I loved the photographs Carol Shields included in Stone Diaries. After I read the book I carefully studied the photos trying to link characters in the story to people in the photographs.
I felt the same way about the photos Gabriele Goldstone includes in her new novel Broken Stone. I studied the photographs for a long time after I finished the book, mentally trying to connect the people in the pictures with the characters in the story they inspired.
I went to the launch of Broken Stone at McNally Robinson on Thursday and thanks to Gabriele spent the better part of my Saturday reading her book. I had already finished Red Stone the first book in the series, and was anxious to find out what awaited its heroine Katya Halter.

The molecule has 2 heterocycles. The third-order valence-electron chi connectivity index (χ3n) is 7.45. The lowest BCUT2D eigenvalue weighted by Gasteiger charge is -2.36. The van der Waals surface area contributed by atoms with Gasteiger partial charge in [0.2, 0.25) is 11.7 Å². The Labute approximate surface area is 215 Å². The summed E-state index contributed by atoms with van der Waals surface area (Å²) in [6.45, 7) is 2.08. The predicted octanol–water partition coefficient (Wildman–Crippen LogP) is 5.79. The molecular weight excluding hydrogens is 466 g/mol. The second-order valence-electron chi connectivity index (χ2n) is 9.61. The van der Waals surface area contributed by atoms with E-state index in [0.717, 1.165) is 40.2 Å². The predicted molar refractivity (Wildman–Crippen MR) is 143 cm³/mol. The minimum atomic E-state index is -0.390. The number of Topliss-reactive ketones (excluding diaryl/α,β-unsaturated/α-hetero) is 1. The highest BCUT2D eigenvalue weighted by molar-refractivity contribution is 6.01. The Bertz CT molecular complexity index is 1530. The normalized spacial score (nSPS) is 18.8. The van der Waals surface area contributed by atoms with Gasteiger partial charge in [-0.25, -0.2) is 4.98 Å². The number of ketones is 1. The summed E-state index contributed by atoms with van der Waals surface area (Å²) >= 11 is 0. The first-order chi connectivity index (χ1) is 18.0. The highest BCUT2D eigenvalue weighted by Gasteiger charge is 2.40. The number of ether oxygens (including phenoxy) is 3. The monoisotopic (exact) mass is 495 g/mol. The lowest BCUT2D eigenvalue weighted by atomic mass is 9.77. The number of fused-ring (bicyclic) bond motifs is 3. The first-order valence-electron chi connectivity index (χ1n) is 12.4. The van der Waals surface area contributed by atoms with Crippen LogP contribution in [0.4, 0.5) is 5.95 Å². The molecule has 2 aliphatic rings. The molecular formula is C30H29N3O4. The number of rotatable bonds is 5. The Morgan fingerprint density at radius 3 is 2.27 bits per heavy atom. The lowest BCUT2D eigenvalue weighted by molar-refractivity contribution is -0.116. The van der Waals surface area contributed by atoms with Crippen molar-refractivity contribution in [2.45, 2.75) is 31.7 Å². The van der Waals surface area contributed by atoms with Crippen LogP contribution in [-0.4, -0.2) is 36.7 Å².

Although Katya escapes communist Russia early on in the book, more challenges await her at the home of her aunt and uncle in Prussia. While the book tells Katya’s personal story it is set against the backdrop of Hitler’s growing popularity and rise to power and so we learn about that period in German history as we read. The book ends with Katya leaving her family and striking out on her own. What adventures lie ahead? I guess I will have to wait for the third book in the series to find out.
Broken Stone is targeted for young people and would be a great way for the many families in Canada who have post World War I roots in Ukraine or Germany to give their children and grandchildren an interesting insight into their family history.